Scout Has Holes
Another week, another update from the welding yard in Condé-sur-Noireau. It looks like this was a week of cutting holes! We have a few new photos showing the details.
Starting from the stern, we now have a gas locker (on the left of the photo) where we’ll be able to store a propane tank. We’re actually opting for an induction stove in the galley - more about the interior options in a future post! - so the propane will be mostly used for the outside barbecue grill.
In the smaller space on the right of the photo, we’re going to mount a horizontal drum containing a mooring line. This should be an efficient place to store the lines and provide quick access when docking.
Incidentally, the welded struts at the top of the photo will take a roller that we expect will mostly be used for the spare anchor - so we can anchor to stern. Is there such a word as ‘sternsprit’? If not there should be, and this is one of them.
Up in the cockpit, the helm is taking shape. The central post is where one of the wheels will be mounted and the round cut-out is where one of the large compass units will be placed. We’ll have the same setup on the port side.
The two angled cut-outs will have plates over them which can be removed if we need additional helm instruments. Currently there will be a few controls on the top of this starboard unit, but there will be an extra chartplotter installed on the outer panel at the port helm.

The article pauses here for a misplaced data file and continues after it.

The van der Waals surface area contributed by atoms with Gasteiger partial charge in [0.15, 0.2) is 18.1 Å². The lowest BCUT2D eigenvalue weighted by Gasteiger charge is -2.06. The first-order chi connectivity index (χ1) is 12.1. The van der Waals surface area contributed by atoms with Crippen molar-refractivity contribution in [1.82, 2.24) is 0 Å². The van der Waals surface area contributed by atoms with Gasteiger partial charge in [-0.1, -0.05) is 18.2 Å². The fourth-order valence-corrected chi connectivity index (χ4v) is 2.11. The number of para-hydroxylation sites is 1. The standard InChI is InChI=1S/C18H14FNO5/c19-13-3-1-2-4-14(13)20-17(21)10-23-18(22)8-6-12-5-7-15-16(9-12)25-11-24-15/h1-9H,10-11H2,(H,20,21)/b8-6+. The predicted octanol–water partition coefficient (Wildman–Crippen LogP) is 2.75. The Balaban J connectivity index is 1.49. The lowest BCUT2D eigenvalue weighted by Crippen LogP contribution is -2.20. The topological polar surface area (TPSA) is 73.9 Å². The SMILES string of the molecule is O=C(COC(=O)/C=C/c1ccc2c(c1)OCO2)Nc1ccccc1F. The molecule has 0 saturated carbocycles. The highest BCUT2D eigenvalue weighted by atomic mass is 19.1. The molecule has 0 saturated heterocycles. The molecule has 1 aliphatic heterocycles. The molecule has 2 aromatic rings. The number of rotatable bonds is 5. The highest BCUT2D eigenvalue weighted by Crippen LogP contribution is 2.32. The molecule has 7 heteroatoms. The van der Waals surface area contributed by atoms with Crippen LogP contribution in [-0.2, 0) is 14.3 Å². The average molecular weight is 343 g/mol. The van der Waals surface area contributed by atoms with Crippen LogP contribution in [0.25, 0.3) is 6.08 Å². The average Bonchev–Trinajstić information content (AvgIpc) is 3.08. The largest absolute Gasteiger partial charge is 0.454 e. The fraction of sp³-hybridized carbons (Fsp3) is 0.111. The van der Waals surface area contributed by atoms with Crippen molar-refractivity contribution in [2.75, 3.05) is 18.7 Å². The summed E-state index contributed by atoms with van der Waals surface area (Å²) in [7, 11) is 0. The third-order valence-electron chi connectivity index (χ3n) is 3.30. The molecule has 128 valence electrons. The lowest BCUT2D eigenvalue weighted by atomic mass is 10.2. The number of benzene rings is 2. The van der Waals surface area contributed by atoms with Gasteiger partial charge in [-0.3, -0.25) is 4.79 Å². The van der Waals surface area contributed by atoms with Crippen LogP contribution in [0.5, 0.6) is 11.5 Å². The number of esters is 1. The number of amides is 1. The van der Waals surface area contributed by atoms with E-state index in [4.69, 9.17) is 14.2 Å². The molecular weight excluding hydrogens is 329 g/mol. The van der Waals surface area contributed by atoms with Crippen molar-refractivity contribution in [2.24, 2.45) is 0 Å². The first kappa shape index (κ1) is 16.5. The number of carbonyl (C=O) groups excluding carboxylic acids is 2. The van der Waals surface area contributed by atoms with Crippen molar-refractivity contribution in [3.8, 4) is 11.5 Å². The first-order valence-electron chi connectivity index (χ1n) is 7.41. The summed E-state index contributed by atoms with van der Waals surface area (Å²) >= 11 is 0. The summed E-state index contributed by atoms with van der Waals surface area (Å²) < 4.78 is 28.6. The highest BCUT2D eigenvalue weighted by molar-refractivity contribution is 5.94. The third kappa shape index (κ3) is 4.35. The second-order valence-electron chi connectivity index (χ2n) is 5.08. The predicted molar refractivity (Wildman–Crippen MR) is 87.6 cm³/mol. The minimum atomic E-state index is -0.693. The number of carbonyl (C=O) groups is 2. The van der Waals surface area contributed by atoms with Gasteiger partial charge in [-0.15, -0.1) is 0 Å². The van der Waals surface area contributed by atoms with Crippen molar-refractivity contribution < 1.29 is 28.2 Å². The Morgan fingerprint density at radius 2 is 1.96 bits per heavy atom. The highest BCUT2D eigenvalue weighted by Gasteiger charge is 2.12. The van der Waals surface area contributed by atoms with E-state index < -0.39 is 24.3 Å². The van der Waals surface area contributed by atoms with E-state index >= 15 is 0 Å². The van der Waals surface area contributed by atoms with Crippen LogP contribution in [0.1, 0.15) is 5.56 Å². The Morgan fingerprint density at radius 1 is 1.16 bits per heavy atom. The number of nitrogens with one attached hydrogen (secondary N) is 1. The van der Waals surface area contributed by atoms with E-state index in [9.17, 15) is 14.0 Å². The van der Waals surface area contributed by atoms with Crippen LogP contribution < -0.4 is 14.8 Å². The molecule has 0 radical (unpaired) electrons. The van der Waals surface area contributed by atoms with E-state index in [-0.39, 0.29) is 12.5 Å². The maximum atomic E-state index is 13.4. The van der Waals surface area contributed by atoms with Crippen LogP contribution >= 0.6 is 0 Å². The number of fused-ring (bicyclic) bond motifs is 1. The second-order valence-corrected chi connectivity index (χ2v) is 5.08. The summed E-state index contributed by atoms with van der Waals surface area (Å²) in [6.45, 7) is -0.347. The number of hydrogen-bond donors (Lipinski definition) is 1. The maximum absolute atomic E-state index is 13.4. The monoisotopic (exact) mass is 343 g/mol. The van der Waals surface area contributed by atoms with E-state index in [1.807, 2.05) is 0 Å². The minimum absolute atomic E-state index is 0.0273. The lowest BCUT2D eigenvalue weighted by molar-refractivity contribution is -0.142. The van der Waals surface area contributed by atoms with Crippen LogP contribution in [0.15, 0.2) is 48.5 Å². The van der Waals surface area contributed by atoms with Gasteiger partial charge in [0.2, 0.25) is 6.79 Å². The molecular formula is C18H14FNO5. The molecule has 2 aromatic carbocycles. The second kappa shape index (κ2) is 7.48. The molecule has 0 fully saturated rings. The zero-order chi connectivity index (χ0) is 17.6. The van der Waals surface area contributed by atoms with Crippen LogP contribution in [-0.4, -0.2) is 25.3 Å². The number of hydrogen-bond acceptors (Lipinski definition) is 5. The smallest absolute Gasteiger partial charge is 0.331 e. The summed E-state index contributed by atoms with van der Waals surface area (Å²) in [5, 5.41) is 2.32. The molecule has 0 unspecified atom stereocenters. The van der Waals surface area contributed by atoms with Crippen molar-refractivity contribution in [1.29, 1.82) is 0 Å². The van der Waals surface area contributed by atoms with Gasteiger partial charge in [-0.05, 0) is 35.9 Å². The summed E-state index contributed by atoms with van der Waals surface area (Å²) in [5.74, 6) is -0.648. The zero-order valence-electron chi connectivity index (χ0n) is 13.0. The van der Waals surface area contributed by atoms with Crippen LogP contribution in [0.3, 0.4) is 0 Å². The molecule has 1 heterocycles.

Further forward in the cockpit, these side spaces behind the seats will be for storing lines coming back from the clutches and front winches:
You can also see the curve of the wall which will support the hard-top dodger (alongside which is the horizontal slot for the returning lines), and if you look carefully, the markings for where the forward storage shelf will be cut.
If this is a little tricky to visualize (and it is for us!), here’s a reminder what the finished cockpit will look like:
And finally, a shot from up front, looking backwards. The blue sack is covering the hole through which the mast will be mounted. We expect the main plate going across the center of the photo to be cut soon to create the forward-facing cabin windows, and then the temporary struts and plates will be removed.
In front of that is the hatch over the windlass and the drop to the anchor chain locker. The weight of the chain will be deep down in the centre of the boat, making her more stable in rough seas. The two small hatches to each side will provide ventilation to the master cabin passageway and en-suite.
We’re told the metalwork will be complete in just a week or two, so stay tuned for the final welding yard photos very soon!
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